By frequency, RDD can involve the skin (50%), lymph nodes (30-50%), bones (15%), respiratory system including nasal sinuses and airways (10-20%), skull and nervous system (10%), eye/eye socket (5%), salivary glands (5%), breasts (1-2%), and liver/spleen (1-2%). RDD can also occur in association with autoimmune conditions including lupus, rheumatoid arthritis, or other blood cancers including lymphoma or other histiocytic disorders such as Erdheim-Chester disease or Langerhans cell histiocytosis.
Symptoms of RDD depend on the site of involvement and can include:
- Skin nodules
- Lymph node enlargement (with or without pain)
- Weight loss
- Shortness of breath
- Blockage/discharge of the nose
- Deformity of the nose (saddle-nose)
- Inflammation of the tonsils/sinuses
- Difficulty swallowing or speaking
- High-pitched breathing
- Eye bulging/decreased vision
- Night sweats
- Decreased sensation
- Blood abnormalities (low red blood cells, white cell abnormalities, increased sedimentation/inflammatory cell rate, abnormal protein levels, etc.)
- Joint pain
- Slowly growing, painless mass
It is important to remember that symptoms alone do not make the diagnosis of RDD. Thus, it is important to consult a physician to receive a thorough workup and accurate diagnosis.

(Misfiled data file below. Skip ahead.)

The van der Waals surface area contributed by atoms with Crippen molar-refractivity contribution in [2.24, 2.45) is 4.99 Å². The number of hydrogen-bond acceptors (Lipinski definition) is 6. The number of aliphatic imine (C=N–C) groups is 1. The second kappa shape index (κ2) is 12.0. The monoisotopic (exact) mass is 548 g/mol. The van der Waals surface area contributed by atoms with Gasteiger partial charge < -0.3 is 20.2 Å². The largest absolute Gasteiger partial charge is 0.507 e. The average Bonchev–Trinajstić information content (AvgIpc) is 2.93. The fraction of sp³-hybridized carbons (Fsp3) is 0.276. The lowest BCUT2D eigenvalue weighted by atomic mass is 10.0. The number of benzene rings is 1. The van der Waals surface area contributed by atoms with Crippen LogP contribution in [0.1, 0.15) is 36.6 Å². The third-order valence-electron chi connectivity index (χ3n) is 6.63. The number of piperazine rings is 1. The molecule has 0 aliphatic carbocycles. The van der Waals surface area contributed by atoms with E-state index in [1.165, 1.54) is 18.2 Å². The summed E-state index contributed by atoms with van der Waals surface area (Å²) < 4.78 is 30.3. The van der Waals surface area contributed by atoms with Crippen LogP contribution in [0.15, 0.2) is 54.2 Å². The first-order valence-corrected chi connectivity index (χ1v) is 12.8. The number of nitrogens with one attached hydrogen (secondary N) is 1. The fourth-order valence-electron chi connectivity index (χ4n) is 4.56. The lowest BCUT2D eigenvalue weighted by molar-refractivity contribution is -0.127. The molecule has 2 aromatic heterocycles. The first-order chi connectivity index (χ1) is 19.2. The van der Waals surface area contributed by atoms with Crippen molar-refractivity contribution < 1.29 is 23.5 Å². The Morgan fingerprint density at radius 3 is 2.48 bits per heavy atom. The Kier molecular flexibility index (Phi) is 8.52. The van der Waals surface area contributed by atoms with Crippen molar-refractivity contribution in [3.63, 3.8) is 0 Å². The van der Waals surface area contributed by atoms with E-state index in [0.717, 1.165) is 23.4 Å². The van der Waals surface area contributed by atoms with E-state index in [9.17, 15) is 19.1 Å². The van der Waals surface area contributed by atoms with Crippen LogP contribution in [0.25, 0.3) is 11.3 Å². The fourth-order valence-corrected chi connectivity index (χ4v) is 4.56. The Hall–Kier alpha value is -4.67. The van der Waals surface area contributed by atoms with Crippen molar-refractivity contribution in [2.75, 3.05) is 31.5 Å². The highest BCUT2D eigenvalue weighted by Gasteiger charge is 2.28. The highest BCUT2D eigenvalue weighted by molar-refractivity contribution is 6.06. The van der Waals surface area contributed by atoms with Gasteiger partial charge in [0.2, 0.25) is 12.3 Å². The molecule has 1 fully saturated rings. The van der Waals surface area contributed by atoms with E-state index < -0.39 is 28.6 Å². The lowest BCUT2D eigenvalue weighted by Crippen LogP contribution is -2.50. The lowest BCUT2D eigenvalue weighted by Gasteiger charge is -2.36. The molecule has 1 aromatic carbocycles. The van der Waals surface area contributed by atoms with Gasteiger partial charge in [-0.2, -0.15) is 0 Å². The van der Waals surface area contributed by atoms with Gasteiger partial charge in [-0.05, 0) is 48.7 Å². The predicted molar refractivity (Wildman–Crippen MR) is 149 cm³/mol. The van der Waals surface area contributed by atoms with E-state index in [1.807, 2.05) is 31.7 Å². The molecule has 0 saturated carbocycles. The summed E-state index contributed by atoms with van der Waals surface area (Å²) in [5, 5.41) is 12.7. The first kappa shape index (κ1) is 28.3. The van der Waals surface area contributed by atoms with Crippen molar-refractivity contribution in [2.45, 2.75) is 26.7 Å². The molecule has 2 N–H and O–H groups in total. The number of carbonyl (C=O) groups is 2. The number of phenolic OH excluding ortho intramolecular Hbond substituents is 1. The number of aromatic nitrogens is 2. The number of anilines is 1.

Diagnosis and Treatment
The National Comprehensive Cancer Network® (NCCN®) - an alliance of leading cancer centers - announced the publication of new NCCN Guidelines® for histiocytosis. These clinical practice guidelines provide the latest evidence and expert-consensus for diagnosing and treating the three most common forms of histiocytosis in adults: Langerhans cell histiocytosis (LCH), Erdheim-Chester Disease (ECD,) and Rosai Dorfman Disease (RDD). Although the guidelines are focused on adult patients, there may be insight for pediatric physicians as well. The Guidelines are listed as "histiocytic neoplasms" and can be found on NCCN's website.
On November 1st, 2022, Memorial Sloan Kettering Cancer Center (MSK) announced that the U.S. Food and Drug Administration (FDA) has approved the oral MEK inhibitor drug cobimetinib (Cotellic®) for the treatment of adult patients with the family of blood diseases known as histiocytic neoplasms (HN). These diseases include Erdheim-Chester disease, Rosai-Dorfman disease, and Langerhans cell histiocytosis. Cobimetinib is an oral inhibitor of MEK1 and MEK2, currently approved to treat melanoma. Gratitude and congratulations to the Principal Investigator of this study, Dr. Eli Diamond, neuro-oncologist and neurologist at MSK and Chair of the Scientific Committee for the Histiocytosis Association. We applaud the efforts of Dr. Diamond and the entire study team for this tremendous advancement. Read more here.
The diagnosis of RDD is made following a biopsy of the affected tissue. This procedure can be performed of the lymph nodes, skin, bone, liver, lung, or bone marrow. A small piece of the tissue is obtained so that it can be viewed under a microscope by a pathologist. If the cells in the tissue have certain specific characteristics, the diagnosis of RDD can be made. RDD cells stain with specific dyes- S100, CD68, and OCT2.
Baseline Evaluation and Testing